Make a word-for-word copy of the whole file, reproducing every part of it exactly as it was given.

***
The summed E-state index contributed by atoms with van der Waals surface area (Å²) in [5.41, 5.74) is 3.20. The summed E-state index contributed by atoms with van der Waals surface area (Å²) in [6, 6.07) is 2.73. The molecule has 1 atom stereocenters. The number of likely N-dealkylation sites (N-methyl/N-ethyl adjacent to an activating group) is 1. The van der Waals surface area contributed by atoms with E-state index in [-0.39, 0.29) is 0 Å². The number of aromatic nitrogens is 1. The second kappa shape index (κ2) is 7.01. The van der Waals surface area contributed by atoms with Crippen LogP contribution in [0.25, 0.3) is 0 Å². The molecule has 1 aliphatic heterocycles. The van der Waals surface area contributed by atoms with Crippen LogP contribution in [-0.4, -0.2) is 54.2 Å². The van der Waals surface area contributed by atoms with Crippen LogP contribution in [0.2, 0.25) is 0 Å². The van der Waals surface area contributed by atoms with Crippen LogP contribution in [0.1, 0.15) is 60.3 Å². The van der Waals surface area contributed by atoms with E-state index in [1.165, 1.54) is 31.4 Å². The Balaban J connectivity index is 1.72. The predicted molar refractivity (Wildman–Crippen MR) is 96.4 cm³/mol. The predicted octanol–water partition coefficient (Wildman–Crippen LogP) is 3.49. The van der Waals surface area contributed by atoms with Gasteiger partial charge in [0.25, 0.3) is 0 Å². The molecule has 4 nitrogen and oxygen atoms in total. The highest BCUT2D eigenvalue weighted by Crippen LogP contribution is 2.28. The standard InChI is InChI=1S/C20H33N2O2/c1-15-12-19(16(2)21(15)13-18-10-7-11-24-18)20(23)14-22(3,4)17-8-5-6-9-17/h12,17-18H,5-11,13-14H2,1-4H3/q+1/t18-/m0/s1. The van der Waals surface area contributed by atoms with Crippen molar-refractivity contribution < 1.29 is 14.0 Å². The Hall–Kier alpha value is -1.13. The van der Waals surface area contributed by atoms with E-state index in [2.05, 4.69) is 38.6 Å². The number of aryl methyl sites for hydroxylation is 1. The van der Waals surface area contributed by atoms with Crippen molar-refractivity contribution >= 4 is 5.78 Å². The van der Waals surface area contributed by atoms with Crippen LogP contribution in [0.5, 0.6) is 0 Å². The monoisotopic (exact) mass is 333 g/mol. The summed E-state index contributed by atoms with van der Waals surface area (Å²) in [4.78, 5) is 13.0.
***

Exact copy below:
The summed E-state index contributed by atoms with van der Waals surface area (Å²) in [5.41, 5.74) is 3.20. The summed E-state index contributed by atoms with van der Waals surface area (Å²) in [6, 6.07) is 2.73. The molecule has 1 atom stereocenters. The number of likely N-dealkylation sites (N-methyl/N-ethyl adjacent to an activating group) is 1. The van der Waals surface area contributed by atoms with E-state index in [-0.39, 0.29) is 0 Å². The number of aromatic nitrogens is 1. The second kappa shape index (κ2) is 7.01. The van der Waals surface area contributed by atoms with Crippen LogP contribution in [0.25, 0.3) is 0 Å². The molecule has 1 aliphatic heterocycles. The van der Waals surface area contributed by atoms with Crippen LogP contribution in [-0.4, -0.2) is 54.2 Å². The van der Waals surface area contributed by atoms with Crippen LogP contribution in [0.2, 0.25) is 0 Å². The van der Waals surface area contributed by atoms with Crippen LogP contribution in [0.1, 0.15) is 60.3 Å². The van der Waals surface area contributed by atoms with E-state index in [1.165, 1.54) is 31.4 Å². The Balaban J connectivity index is 1.72. The predicted molar refractivity (Wildman–Crippen MR) is 96.4 cm³/mol. The predicted octanol–water partition coefficient (Wildman–Crippen LogP) is 3.49. The van der Waals surface area contributed by atoms with Gasteiger partial charge in [0.25, 0.3) is 0 Å². The molecule has 4 nitrogen and oxygen atoms in total. The highest BCUT2D eigenvalue weighted by Crippen LogP contribution is 2.28. The standard InChI is InChI=1S/C20H33N2O2/c1-15-12-19(16(2)21(15)13-18-10-7-11-24-18)20(23)14-22(3,4)17-8-5-6-9-17/h12,17-18H,5-11,13-14H2,1-4H3/q+1/t18-/m0/s1. The van der Waals surface area contributed by atoms with Crippen molar-refractivity contribution < 1.29 is 14.0 Å². The Hall–Kier alpha value is -1.13. The van der Waals surface area contributed by atoms with E-state index in [2.05, 4.69) is 38.6 Å². The number of aryl methyl sites for hydroxylation is 1. The van der Waals surface area contributed by atoms with Crippen molar-refractivity contribution >= 4 is 5.78 Å². The van der Waals surface area contributed by atoms with Crippen LogP contribution in [0.5, 0.6) is 0 Å². The monoisotopic (exact) mass is 333 g/mol. The summed E-state index contributed by atoms with van der Waals surface area (Å²) in [4.78, 5) is 13.0.